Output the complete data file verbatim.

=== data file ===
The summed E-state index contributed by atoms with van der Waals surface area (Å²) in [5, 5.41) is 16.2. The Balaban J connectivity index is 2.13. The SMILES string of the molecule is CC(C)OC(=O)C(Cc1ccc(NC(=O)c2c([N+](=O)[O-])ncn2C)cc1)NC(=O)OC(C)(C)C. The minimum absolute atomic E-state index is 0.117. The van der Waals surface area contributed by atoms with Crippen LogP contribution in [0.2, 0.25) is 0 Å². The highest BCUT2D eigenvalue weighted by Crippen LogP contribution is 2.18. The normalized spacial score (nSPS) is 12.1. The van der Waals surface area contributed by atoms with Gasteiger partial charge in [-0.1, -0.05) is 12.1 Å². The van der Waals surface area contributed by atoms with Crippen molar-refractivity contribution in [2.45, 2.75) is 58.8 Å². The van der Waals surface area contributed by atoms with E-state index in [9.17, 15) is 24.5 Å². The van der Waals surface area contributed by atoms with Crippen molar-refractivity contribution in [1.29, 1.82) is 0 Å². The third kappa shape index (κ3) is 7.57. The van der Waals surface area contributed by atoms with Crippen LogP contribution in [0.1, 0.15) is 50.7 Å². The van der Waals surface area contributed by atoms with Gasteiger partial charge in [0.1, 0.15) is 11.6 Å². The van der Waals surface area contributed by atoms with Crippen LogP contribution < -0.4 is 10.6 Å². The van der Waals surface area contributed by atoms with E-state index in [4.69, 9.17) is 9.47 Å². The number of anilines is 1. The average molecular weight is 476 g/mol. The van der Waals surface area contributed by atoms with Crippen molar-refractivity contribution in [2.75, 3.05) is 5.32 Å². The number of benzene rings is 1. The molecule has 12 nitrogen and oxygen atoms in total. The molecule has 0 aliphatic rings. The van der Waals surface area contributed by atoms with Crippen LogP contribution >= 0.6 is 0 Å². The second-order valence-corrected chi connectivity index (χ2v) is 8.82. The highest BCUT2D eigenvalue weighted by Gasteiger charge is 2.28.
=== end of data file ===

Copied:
The summed E-state index contributed by atoms with van der Waals surface area (Å²) in [5, 5.41) is 16.2. The Balaban J connectivity index is 2.13. The SMILES string of the molecule is CC(C)OC(=O)C(Cc1ccc(NC(=O)c2c([N+](=O)[O-])ncn2C)cc1)NC(=O)OC(C)(C)C. The minimum absolute atomic E-state index is 0.117. The van der Waals surface area contributed by atoms with Crippen LogP contribution in [0.2, 0.25) is 0 Å². The highest BCUT2D eigenvalue weighted by Crippen LogP contribution is 2.18. The normalized spacial score (nSPS) is 12.1. The van der Waals surface area contributed by atoms with Gasteiger partial charge in [-0.1, -0.05) is 12.1 Å². The van der Waals surface area contributed by atoms with Crippen molar-refractivity contribution in [2.45, 2.75) is 58.8 Å². The van der Waals surface area contributed by atoms with E-state index in [9.17, 15) is 24.5 Å². The van der Waals surface area contributed by atoms with Crippen molar-refractivity contribution in [1.29, 1.82) is 0 Å². The third kappa shape index (κ3) is 7.57. The van der Waals surface area contributed by atoms with Crippen LogP contribution in [0.1, 0.15) is 50.7 Å². The van der Waals surface area contributed by atoms with Gasteiger partial charge in [0.1, 0.15) is 11.6 Å². The van der Waals surface area contributed by atoms with Crippen LogP contribution < -0.4 is 10.6 Å². The van der Waals surface area contributed by atoms with E-state index in [4.69, 9.17) is 9.47 Å². The number of anilines is 1. The average molecular weight is 476 g/mol. The van der Waals surface area contributed by atoms with Crippen molar-refractivity contribution in [2.75, 3.05) is 5.32 Å². The number of benzene rings is 1. The molecule has 12 nitrogen and oxygen atoms in total. The molecule has 0 aliphatic rings. The van der Waals surface area contributed by atoms with Crippen LogP contribution >= 0.6 is 0 Å². The second-order valence-corrected chi connectivity index (χ2v) is 8.82. The highest BCUT2D eigenvalue weighted by Gasteiger charge is 2.28.